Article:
Scientists are debating if there is a way to stop Earth’s climate from changing or even help the planet cool down — and, if they can do such work, whether or not they should.

Offsetting the effect of greenhouse gas emissions is a complicated science called geoengineering. In ideas that have been proposed, experts would either have to remove carbon dioxide from the atmosphere, or tinker with the system so that more of the sun’s radiation reflects back into space or more heat can escape the Earth. But any effort to cool off the planet could have unintended consequences, assuming it is first performed accurately and effectively. Three separate articles just published in the journal Science focus on those concepts and concerns.

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Scientists from the Carnegie Climate Geoengineering Governance Initiative warn in their article that the world will have to work together to choose a solution, rather than allowing a single person, country or small group of countries to make a choice and run with it. That could “further destabilize a world already going through rapid change” if something goes wrong.

But even in the case of the world’s leaders deciding upon a solution together, messing with the Earth’s climate is a risky business.

“In so doing, we may expose the world to other serious risks, known and unknown,” the authors say.

When it comes to removing carbon dioxide from the atmosphere, such work “would need to be implemented at very large scales to have the desired effect,” according to the scientists. That takes up a lot of land, which could put a squeeze on the agricultural industry, thus affecting food prices and availability. Such a method could also affect biodiversity.

Solar radiation management, the process through which scientists would change the amount of radiation reflecting back into space as opposed to reaching Earth, is no less perilous. The scientists foresee effects on the cycle through which water evaporates from the surface and returns as precipitation, changing rain patterns and doing nothing to slow down the acidification of the ocean.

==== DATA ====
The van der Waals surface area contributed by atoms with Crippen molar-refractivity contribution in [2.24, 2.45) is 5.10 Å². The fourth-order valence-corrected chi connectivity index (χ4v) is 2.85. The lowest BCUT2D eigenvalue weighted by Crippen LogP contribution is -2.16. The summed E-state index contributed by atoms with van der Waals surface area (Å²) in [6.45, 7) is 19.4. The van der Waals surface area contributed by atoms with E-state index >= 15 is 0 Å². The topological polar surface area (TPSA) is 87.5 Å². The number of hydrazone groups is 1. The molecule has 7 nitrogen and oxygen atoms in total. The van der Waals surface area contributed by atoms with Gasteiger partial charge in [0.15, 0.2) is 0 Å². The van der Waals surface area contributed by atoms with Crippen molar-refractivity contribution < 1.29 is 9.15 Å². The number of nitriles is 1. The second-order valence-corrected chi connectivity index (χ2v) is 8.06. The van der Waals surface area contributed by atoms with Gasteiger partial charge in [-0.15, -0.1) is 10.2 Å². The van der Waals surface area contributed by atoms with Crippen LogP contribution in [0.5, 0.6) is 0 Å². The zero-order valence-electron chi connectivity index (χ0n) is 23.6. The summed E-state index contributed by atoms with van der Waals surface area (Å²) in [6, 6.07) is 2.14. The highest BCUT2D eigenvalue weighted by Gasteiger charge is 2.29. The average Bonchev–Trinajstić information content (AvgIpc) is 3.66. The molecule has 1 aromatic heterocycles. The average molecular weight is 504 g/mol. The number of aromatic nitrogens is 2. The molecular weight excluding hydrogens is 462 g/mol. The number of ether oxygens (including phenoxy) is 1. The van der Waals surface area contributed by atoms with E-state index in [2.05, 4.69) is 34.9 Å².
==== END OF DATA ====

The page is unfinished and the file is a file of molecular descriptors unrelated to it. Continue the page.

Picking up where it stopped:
“The world's most vulnerable people would likely be most affected,” they wrote.

Even if methods to decrease warming were successful, the writers also point out, Earth’s population would still need to work to reduce greenhouse gas emissions — the geoengineering simply would be buying us time to figure things out.

Some of those methods of buying time include changing the planet’s cloud coverage. In one perspective in Science, researchers investigate the pros, cons and nuances of thinning cirrus clouds to allow more heat to escape Earth. Those clouds specifically are not responsible for reflecting much of the sun’s radiation back into space, and serve more to trap heat coming off the surface below. Thinning out those clouds, therefore, could have a cooling effect. But it may negatively impact tropical climates.

“For the time being, cirrus cloud thinning should be viewed as a thought experiment that is helping to understand cirrus cloud–formation mechanisms,” the article says.

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Another journal piece focuses on the details and implications of mimicking intense volcanic eruptions as a method to cool off Earth. Injecting aerosol particles of sulfur into the atmosphere would increase a protective layer that prevents heat from the sun from reaching the surface, instead reflecting it back into space.

“The effect is analogous to the observed lowering of temperatures after large volcanic eruptions,” the article says. And the process “could be seen as a last-resort option to reduce the severity of climate change effects such as heat waves, floods, droughts, and sea level rise.”

At the same time, however, it would reduce evaporation from the Earth’s surface, which would also reduce the amount of rainfall and could affect water availability.

No matter what option the world chooses — or doesn’t choose — the writers all call on leaders to start the discussion.

“The world is heading to an increasingly risky future and is unprepared to address the institutional and governance challenges posed by these technologies,” the scientists from the Carnegie Climate Geoengineering Governance Initiative say. “Geoengineering has planet-wide consequences and must therefore be discussed by national governments within intergovernmental institutions, including the United Nations.”